Like Adam in the picture above, I sometimes scratch my head at what people come out with in church and in Bible Studies. Often what they say is actually the gospel according to some celebrity preacher who obviously must know more than I do because I’m just a country hack preacher without a TV show.
So last night we were watching a part of a DVD asking about death and sin, and there was a re-enactment of the temptation of Adam and Eve. In the dramatised version, it showed Adam nearby watching the interaction between the woman and the serpent (which actually had a human rather than a snake-like form).
At the end of the presentation discussion was dominated by an assertion that Adam wasn’t there when Eve was tempted and he came along later, and then she gave him the fruit and then he ate it. This theory is based on Paul’s assertion in 1 Timothy 2:14 that it was not Adam who was deceived but the woman. So clearly Adam wasn’t in on the temptation part and must have come later.
In three years of theological college and 30 years of pastoring, I hadn’t heard that one before. I can’t even see how you derive a doctrine on such a thin bit of text. The whole section of 1 Timothy 2:11-15 is difficult because of its use of language, including a word translated as “to have authority over” which is used only once in the whole of the New Testament and probably means more along the lines of to domineer or to intimidate rather than to merely teach or lead.
So I did some research and found that this view that Adam wasn’t there for the temptation is not uncommon. For example it gets a run at Answers in Genesis. It seems to have been formulated by Reformer John Calvin, and its popularity in some evangelical circles goes back to him, and is often used as a reason to keep women in an inferior position in the church.
If you look at the story in Genesis 3:1-6 you notice that it is closely written and that it does seem to happen quickly. We don’t know how long the conversation went on with the serpent. We know in our own experience that temptation can happen in a flash or it might take years to ferment before an action occurs. You could speculate that the serpent was on Eve’s case day after day- we just don’t know the time scale. We do know that even in a perfect environment, sin is always a possibility.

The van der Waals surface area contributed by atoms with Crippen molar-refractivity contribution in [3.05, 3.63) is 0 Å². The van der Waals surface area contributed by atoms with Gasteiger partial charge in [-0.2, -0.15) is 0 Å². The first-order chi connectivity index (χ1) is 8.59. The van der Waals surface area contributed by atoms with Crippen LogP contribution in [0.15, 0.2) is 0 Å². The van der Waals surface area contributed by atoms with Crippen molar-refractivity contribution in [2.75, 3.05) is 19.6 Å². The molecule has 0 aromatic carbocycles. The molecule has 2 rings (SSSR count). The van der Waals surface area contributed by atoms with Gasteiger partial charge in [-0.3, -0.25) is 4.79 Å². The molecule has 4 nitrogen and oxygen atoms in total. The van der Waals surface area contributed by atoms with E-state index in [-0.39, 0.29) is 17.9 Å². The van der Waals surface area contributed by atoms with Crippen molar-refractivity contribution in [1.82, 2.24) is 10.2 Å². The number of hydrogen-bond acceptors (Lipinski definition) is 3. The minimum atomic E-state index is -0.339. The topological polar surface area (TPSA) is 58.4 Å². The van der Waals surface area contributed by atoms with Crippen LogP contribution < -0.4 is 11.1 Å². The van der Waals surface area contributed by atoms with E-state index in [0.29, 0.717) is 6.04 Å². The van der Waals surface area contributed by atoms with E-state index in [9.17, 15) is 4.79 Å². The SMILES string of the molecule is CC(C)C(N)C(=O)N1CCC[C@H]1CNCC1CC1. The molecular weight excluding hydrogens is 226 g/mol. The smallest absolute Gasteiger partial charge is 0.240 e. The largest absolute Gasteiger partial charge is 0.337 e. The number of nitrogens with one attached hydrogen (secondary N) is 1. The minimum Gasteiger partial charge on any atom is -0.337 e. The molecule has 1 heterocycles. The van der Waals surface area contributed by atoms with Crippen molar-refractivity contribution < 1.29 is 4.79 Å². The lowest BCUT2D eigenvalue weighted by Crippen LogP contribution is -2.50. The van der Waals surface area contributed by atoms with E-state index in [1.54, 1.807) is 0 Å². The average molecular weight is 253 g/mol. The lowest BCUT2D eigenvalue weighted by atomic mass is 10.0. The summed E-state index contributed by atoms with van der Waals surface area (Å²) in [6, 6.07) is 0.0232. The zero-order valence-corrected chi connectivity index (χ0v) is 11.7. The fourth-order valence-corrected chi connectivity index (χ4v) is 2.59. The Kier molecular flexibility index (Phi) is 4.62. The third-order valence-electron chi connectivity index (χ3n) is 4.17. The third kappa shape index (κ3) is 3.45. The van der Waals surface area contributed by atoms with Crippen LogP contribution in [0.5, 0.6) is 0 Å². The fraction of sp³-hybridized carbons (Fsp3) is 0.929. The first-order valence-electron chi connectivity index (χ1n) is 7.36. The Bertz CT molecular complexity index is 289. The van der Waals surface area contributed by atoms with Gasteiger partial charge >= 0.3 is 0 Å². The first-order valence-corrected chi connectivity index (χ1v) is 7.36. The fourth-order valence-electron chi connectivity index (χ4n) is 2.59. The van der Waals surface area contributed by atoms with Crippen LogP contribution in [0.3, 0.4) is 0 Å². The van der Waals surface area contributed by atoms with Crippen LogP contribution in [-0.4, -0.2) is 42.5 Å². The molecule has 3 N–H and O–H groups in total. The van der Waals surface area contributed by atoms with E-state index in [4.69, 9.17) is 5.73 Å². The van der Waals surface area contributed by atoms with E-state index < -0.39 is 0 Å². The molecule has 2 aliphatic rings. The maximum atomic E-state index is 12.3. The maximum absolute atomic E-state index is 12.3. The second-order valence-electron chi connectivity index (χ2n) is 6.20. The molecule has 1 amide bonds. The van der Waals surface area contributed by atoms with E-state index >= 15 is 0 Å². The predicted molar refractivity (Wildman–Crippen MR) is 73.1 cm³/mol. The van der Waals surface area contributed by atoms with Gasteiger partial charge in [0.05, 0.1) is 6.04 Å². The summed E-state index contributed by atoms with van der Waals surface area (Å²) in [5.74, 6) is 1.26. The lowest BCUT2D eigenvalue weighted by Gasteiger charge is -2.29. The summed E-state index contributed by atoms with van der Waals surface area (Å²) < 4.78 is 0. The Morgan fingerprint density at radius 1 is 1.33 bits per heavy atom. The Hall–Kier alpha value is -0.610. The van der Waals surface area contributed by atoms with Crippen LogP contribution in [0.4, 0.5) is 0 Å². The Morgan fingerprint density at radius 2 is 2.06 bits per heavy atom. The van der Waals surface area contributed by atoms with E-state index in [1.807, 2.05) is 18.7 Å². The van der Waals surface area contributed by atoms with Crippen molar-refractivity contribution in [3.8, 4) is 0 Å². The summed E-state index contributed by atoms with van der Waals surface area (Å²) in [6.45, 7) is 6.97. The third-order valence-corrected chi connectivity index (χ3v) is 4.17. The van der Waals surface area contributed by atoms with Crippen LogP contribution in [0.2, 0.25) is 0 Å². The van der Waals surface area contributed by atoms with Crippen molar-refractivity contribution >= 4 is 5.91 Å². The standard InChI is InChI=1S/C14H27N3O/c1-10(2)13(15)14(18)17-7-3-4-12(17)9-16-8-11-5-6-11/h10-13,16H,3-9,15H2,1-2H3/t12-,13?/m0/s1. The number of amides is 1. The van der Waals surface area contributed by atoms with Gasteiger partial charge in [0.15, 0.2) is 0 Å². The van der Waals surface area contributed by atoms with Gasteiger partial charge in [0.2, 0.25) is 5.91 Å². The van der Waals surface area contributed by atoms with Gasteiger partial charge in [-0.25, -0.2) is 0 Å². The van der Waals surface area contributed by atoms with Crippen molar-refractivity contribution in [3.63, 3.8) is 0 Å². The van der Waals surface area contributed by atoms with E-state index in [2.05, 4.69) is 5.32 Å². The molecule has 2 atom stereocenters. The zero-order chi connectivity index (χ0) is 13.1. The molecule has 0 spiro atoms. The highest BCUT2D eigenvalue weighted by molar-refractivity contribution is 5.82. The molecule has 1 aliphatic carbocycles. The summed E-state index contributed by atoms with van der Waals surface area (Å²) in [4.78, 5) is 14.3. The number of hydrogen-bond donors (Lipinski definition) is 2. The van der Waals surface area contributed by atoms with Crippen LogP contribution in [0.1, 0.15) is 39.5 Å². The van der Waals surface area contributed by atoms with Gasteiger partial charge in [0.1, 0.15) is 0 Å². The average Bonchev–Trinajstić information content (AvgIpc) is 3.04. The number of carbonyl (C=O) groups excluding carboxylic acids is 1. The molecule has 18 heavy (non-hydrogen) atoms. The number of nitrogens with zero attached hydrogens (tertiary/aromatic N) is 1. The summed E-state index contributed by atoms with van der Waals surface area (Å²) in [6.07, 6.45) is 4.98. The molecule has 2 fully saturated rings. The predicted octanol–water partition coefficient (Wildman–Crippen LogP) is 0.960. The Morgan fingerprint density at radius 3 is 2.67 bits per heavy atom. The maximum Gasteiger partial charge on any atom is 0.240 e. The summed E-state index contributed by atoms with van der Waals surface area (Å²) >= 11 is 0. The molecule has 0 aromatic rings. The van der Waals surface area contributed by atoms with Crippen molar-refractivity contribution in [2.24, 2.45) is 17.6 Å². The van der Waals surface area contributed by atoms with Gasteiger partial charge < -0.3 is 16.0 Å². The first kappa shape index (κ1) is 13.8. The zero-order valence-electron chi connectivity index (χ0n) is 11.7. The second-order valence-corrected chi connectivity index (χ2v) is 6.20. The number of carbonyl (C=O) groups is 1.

So on the day of the sin, the temptation comes again (or maybe for the first time). This time Eve looks at the forbidden fruit and her desire for it is awakened. In Hebrew, verse 6 is written with a narrative form called the “vav (or waw) consecutive.” This means each phrase is introduced by the letter “vav” which means “and”. It could be written as “she took some and ate and gave it to her husband who was with her and he ate it.”
We are meant to see this as one rapidly occurring action with each step following swiftly from the one before. There is no time delay.
The text even says “her husband who was with her”. The Hebrew word iym which means “with” suggests not just near proximity but common purpose (as in the name for Jesus Immanuel- God is with us).
There is no gap implied in the text. Adam was there right on the spot when she was looking at the fruit. He knew what she was thinking, and not only did he fail to stop her from sinning, he joined right in.
Paul says that Eve was deceived but Adam was not. But Paul says in Romans 5 that sin entered the world through Adam, not Eve. To me that says that Eve had an excuse, but for Adam it was just plain rebellion.
The most important rule of Scripture interpretation is this: The plain meaning of Scripture is usually the one that is right. You make allowances for context and literary types, but Scripture should be, and usually is, easy to understand.
The second rule is this: Allow the Scriptures as a whole to help interpret a specific text. Sometimes you will find a New Testament reference to an Old Testament passage and that will give some added insight into the meaning of both.
Finally, try to allow God’s holy word to speak for itself. Ask Holy Spirit to give you understanding and try to keep your preconceived notions to one side. That way we allow God to speak to us rather than us telling God what He should believe.